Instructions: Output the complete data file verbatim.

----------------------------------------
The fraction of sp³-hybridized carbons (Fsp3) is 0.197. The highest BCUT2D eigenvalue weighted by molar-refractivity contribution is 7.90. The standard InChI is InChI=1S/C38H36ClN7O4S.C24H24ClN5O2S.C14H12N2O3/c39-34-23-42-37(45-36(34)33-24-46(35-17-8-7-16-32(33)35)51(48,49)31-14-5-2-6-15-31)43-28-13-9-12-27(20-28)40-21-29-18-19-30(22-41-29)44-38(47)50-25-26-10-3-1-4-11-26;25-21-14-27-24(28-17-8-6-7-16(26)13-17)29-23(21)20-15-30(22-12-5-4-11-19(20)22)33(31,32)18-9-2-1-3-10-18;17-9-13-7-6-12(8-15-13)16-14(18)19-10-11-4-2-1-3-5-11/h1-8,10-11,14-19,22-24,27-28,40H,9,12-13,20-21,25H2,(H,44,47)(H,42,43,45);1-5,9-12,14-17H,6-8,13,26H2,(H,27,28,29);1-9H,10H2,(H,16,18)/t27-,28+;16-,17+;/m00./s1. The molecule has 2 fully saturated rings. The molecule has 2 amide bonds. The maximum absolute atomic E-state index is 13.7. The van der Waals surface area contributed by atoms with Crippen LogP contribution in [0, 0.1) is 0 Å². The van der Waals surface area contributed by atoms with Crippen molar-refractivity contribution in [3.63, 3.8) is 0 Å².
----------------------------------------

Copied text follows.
The fraction of sp³-hybridized carbons (Fsp3) is 0.197. The highest BCUT2D eigenvalue weighted by molar-refractivity contribution is 7.90. The standard InChI is InChI=1S/C38H36ClN7O4S.C24H24ClN5O2S.C14H12N2O3/c39-34-23-42-37(45-36(34)33-24-46(35-17-8-7-16-32(33)35)51(48,49)31-14-5-2-6-15-31)43-28-13-9-12-27(20-28)40-21-29-18-19-30(22-41-29)44-38(47)50-25-26-10-3-1-4-11-26;25-21-14-27-24(28-17-8-6-7-16(26)13-17)29-23(21)20-15-30(22-12-5-4-11-19(20)22)33(31,32)18-9-2-1-3-10-18;17-9-13-7-6-12(8-15-13)16-14(18)19-10-11-4-2-1-3-5-11/h1-8,10-11,14-19,22-24,27-28,40H,9,12-13,20-21,25H2,(H,44,47)(H,42,43,45);1-5,9-12,14-17H,6-8,13,26H2,(H,27,28,29);1-9H,10H2,(H,16,18)/t27-,28+;16-,17+;/m00./s1. The molecule has 2 fully saturated rings. The molecule has 2 amide bonds. The maximum absolute atomic E-state index is 13.7. The van der Waals surface area contributed by atoms with Crippen LogP contribution in [0, 0.1) is 0 Å². The van der Waals surface area contributed by atoms with Crippen molar-refractivity contribution in [3.63, 3.8) is 0 Å².